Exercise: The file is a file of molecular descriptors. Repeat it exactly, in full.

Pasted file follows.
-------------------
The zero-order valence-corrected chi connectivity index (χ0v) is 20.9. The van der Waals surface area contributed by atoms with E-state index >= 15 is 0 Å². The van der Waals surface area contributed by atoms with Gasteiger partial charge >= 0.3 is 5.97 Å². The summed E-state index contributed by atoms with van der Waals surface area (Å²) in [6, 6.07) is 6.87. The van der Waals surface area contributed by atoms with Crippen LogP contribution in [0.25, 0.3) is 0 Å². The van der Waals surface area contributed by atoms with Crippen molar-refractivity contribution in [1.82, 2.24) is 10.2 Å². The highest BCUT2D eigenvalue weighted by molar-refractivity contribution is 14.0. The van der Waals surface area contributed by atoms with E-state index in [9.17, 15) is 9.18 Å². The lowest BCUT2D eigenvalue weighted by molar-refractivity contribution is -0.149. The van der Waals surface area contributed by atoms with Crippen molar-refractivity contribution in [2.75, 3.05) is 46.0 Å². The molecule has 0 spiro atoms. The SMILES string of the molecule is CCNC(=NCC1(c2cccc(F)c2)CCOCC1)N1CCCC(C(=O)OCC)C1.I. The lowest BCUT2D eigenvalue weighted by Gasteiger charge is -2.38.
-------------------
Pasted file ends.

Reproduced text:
The zero-order valence-corrected chi connectivity index (χ0v) is 20.9. The van der Waals surface area contributed by atoms with E-state index >= 15 is 0 Å². The van der Waals surface area contributed by atoms with Gasteiger partial charge >= 0.3 is 5.97 Å². The summed E-state index contributed by atoms with van der Waals surface area (Å²) in [6, 6.07) is 6.87. The van der Waals surface area contributed by atoms with Crippen LogP contribution in [0.25, 0.3) is 0 Å². The van der Waals surface area contributed by atoms with Crippen molar-refractivity contribution in [1.82, 2.24) is 10.2 Å². The highest BCUT2D eigenvalue weighted by molar-refractivity contribution is 14.0. The van der Waals surface area contributed by atoms with E-state index in [9.17, 15) is 9.18 Å². The lowest BCUT2D eigenvalue weighted by molar-refractivity contribution is -0.149. The van der Waals surface area contributed by atoms with Crippen molar-refractivity contribution in [2.75, 3.05) is 46.0 Å². The molecule has 0 spiro atoms. The SMILES string of the molecule is CCNC(=NCC1(c2cccc(F)c2)CCOCC1)N1CCCC(C(=O)OCC)C1.I. The lowest BCUT2D eigenvalue weighted by Gasteiger charge is -2.38.